The U.S. Supreme Court ruled two years ago that Henry Montgomery, serving a life sentence for killing a sheriff’s deputy, should get a parole hearing. Monday, a board denied his release. Advocates for juvenile convicts say parole boards around the country aren’t giving enough weight to the Supreme Court’s directive that children who commit heinous crimes are capable of change.
Nearly 20 percent of the nation’s oil and gas passes through Port Fourchon, accessible only by a battered, two-lane road. With the Gulf of Mexico rising and wetlands crumbling, it’s on the way to becoming an island.
Louis Gibson was convicted of murder for shooting a childhood friend, Latrone Davis. He’s served 24 years in prison. Legislators are working on legislation to grant parole hearings to people who were juveniles when they were sentenced to life in prison. The law could affect about 300 inmates.
In 2012, the U.S. Supreme Court ruled that youth can’t be sentenced automatically to life in prison. But what should happen to the couple thousand inmates already serving such sentences? Tuesday, lawyers for Henry Montgomery argue that they should get parole hearings. An in-depth look at the crime and the man at the center of the case.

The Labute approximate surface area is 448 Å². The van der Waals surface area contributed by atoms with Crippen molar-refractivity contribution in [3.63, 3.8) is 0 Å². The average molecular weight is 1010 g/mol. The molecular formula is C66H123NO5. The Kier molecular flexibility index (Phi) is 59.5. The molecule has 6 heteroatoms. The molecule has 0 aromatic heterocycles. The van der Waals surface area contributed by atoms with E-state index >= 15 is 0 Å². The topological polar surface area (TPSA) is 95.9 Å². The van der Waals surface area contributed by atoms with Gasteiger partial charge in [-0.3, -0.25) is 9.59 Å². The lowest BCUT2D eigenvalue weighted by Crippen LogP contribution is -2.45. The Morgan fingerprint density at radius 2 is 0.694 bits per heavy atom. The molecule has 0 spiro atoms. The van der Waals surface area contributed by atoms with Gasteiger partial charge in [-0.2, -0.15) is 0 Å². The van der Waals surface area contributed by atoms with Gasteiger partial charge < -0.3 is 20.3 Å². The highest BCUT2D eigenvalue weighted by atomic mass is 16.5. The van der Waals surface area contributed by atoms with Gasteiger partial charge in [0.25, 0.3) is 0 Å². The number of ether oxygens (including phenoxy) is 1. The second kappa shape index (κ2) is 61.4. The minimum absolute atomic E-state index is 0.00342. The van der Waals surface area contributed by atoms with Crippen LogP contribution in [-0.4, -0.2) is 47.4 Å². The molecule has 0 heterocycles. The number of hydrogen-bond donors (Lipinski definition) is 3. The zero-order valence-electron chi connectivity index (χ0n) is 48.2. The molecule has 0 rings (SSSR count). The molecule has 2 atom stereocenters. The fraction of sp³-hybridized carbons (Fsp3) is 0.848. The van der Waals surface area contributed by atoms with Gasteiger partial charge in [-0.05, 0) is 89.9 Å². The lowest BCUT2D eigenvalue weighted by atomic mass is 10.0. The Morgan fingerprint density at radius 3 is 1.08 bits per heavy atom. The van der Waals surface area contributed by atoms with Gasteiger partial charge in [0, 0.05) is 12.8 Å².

Once fierce opponents of the federal takeover, tenant groups have been among the most vocal advocates of extending HUD control of public housing. They’ve come to like and respect David Gilmore, the federally appointed head of the agency.
Plan to distribute dog parks across council districts means some traditional runs—like Cabrini and Markey parks—will be off-limits. Full implementation of the new parks has been delayed by tight funding.
Charmaine Williams, second from left, goes for a walk with her grandchildren Keah Williams, 15 months, left, and Richard ‘Ricky’ Farrell III, 3; and daughter, SaYann Williams, 16, right, in the Iberville public housing development. They can see St.